Global fish oil production declined in 2005, according to figures from the US fisheries department, while demand from the nutraceuticals industry is on the up.
According to data published by Globefish, the unit in the FAO Fisheries Department responsible for information on international fish trade, production from the five main producing countries fell 12 percent in 2005 compared to the previous year, to 570,000 tonnes.
The five countries are Peru, Denmark, Chile, Iceland and Norway. Of these, Peru is the largest, with about a quarter share of fish oil production. Iceland was the only country to see an increase in production last year.
Globefish said that Peruvian catches were more or less in line with 2004 levels, fish oil production declined as a result of lower fat content - as low as two per cent in the summer months, compared to four percent in 2004.
However fish oil prices, which outpaced vegetable oil in early 2004, rose to more than US$750 per tonne in January 2006, limiting the economic impact.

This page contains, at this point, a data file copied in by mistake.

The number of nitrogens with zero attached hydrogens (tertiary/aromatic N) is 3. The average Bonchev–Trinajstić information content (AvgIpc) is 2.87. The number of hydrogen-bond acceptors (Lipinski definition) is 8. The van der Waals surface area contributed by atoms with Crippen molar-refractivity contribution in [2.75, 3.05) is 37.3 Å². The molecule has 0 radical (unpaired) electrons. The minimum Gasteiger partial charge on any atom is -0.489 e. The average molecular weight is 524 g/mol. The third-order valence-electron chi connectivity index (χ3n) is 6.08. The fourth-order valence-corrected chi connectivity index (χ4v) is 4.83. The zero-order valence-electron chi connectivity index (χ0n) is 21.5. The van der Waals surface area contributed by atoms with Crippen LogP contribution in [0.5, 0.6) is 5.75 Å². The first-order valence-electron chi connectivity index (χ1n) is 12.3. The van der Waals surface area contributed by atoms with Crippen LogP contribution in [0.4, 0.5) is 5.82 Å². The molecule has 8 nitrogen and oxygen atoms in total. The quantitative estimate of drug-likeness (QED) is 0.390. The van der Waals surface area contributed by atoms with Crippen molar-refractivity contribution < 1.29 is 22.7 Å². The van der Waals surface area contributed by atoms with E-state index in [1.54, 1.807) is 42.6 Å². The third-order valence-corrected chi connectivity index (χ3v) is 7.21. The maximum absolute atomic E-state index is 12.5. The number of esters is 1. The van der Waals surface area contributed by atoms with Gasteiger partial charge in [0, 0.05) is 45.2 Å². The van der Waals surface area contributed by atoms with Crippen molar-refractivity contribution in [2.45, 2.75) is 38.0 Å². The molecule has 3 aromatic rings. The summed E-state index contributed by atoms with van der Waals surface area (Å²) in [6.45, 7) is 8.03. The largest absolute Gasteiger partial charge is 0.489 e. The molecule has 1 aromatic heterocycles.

In 2004 the European market for the nutraceutical ingredient omega-3 was valued at US$194 million (around €160 million), more than three-quarters of which was generated by marine oils. Algae-derived products by the likes of Nutrinova and Martek Biosciences made up 19 per cent of the market.
Frost and Sullivan has predicted that the omega-3 market will grow at rates of 8 per cent on average to 2010.
Although Globefish expects fish oil production to fall further in 2006, it gave no indication of possible effects on the nutraceutical industry.
However it did say that the current high prices have scared away "traditional users of fish oil, such as the European margarine industry".
It is also important in aquaculture, as it figures large in the diet of carnivorous species.